Topamax Approved for Adolescent Migraines, Same Oral Cleft Risks

The U.S. Food and Drug Administration (FDA) has approved Topamax (generic topiramate) for use in preventing migraine headaches in adolescents ages 12 to 17.

This is the first FDA approval of a migraine prevention drug for this age group. The medication is taken daily to reduce the frequency of migraine headaches.

Topamax was first approved by the FDA in 1996 to prevent seizures, and it was approved in 2004 for migraine prevention in adults, according to a press release by the FDA.

A clinical trial involving 103 participants established the safety and effectiveness of Topamax in preventing migraine headaches in the adolescent age group. Those treated with Topamax experienced fewer migraines of approximately 72 percent compared to 44 percent in participants who took a placebo.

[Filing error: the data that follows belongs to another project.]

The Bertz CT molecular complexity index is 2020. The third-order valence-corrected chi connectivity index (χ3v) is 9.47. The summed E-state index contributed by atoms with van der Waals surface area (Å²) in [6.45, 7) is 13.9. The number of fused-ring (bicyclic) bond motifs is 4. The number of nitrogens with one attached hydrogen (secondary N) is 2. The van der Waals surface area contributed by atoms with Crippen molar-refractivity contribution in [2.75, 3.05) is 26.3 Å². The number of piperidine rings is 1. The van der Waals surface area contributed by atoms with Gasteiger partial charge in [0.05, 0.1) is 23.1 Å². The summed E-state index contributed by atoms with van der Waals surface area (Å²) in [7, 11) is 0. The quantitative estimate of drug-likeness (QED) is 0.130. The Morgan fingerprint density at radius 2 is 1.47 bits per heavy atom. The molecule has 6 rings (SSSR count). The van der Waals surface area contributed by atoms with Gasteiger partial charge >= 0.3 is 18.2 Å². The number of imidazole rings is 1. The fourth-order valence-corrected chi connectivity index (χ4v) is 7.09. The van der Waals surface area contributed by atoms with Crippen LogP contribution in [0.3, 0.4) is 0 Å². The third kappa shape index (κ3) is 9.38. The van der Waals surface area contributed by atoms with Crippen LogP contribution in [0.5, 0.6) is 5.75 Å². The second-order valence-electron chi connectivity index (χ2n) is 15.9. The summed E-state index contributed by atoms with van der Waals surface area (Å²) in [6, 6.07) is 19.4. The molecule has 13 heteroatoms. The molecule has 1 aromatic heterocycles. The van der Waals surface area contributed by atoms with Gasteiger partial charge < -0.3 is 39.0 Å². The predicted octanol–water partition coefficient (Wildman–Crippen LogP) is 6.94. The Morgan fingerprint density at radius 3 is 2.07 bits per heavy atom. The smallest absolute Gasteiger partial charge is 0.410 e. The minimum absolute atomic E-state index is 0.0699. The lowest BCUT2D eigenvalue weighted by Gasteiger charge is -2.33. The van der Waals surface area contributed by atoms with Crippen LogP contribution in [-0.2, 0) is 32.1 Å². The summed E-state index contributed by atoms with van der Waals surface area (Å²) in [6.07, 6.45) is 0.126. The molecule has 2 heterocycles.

The most common adverse reactions with the approved dose of Topamax were a burning or prickling sensation felt in the hands, arms, legs, or feet, upper respiratory infection, loss of appetite and abdominal pain. Topamax increases a person’s risk of suicidal thoughts and behavior, and patients should be on alert for symptoms of depression or unusual changes in mood or behavior.

Topamax also increases the risk of the development of cleft lip and palate in infants born to women who take the drug during pregnancy. The benefits of taking Topamax should be carefully weighed with these risks before women of childbearing age begin using it.

Effective birth control should be used if the decision is made to use Topamax by a woman of childbearing age, the press release says.

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